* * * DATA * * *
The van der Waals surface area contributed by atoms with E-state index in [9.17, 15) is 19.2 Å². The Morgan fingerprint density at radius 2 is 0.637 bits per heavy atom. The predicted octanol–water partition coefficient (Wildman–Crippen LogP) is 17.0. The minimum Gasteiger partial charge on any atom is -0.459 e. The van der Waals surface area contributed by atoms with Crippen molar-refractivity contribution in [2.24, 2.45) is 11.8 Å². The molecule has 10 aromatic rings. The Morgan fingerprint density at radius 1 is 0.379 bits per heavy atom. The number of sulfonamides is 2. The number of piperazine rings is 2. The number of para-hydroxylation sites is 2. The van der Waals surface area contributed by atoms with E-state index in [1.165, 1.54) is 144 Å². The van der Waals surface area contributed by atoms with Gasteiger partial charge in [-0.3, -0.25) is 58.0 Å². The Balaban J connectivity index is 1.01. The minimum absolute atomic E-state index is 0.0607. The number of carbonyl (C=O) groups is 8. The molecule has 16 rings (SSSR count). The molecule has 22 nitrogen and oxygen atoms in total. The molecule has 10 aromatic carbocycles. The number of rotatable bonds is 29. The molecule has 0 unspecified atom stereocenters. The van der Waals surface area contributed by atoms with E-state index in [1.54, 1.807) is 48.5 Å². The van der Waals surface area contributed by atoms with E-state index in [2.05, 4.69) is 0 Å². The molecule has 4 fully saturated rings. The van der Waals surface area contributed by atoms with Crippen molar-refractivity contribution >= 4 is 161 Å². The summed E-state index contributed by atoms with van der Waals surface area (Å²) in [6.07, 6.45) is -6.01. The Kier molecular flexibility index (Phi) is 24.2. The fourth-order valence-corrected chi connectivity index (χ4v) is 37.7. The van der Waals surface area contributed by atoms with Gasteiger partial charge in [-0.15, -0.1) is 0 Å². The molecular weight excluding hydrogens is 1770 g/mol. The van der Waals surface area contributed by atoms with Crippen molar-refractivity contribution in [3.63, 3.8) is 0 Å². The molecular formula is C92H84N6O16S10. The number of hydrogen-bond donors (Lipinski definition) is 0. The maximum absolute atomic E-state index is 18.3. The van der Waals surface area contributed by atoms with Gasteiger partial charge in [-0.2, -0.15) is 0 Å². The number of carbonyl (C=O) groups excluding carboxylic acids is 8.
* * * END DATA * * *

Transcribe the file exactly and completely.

The van der Waals surface area contributed by atoms with E-state index in [9.17, 15) is 19.2 Å². The Morgan fingerprint density at radius 2 is 0.637 bits per heavy atom. The predicted octanol–water partition coefficient (Wildman–Crippen LogP) is 17.0. The minimum Gasteiger partial charge on any atom is -0.459 e. The van der Waals surface area contributed by atoms with Crippen molar-refractivity contribution in [2.24, 2.45) is 11.8 Å². The molecule has 10 aromatic rings. The Morgan fingerprint density at radius 1 is 0.379 bits per heavy atom. The number of sulfonamides is 2. The number of piperazine rings is 2. The number of para-hydroxylation sites is 2. The van der Waals surface area contributed by atoms with E-state index in [1.165, 1.54) is 144 Å². The van der Waals surface area contributed by atoms with Gasteiger partial charge in [-0.3, -0.25) is 58.0 Å². The Balaban J connectivity index is 1.01. The minimum absolute atomic E-state index is 0.0607. The number of carbonyl (C=O) groups is 8. The molecule has 16 rings (SSSR count). The molecule has 22 nitrogen and oxygen atoms in total. The molecule has 10 aromatic carbocycles. The number of rotatable bonds is 29. The molecule has 0 unspecified atom stereocenters. The van der Waals surface area contributed by atoms with E-state index in [1.54, 1.807) is 48.5 Å². The van der Waals surface area contributed by atoms with E-state index in [2.05, 4.69) is 0 Å². The molecule has 4 fully saturated rings. The van der Waals surface area contributed by atoms with Crippen molar-refractivity contribution >= 4 is 161 Å². The summed E-state index contributed by atoms with van der Waals surface area (Å²) in [6.07, 6.45) is -6.01. The Kier molecular flexibility index (Phi) is 24.2. The fourth-order valence-corrected chi connectivity index (χ4v) is 37.7. The van der Waals surface area contributed by atoms with Gasteiger partial charge in [-0.15, -0.1) is 0 Å². The molecular weight excluding hydrogens is 1770 g/mol. The van der Waals surface area contributed by atoms with Crippen molar-refractivity contribution in [3.63, 3.8) is 0 Å². The molecular formula is C92H84N6O16S10. The number of hydrogen-bond donors (Lipinski definition) is 0. The maximum absolute atomic E-state index is 18.3. The van der Waals surface area contributed by atoms with Gasteiger partial charge in [-0.2, -0.15) is 0 Å². The number of carbonyl (C=O) groups excluding carboxylic acids is 8.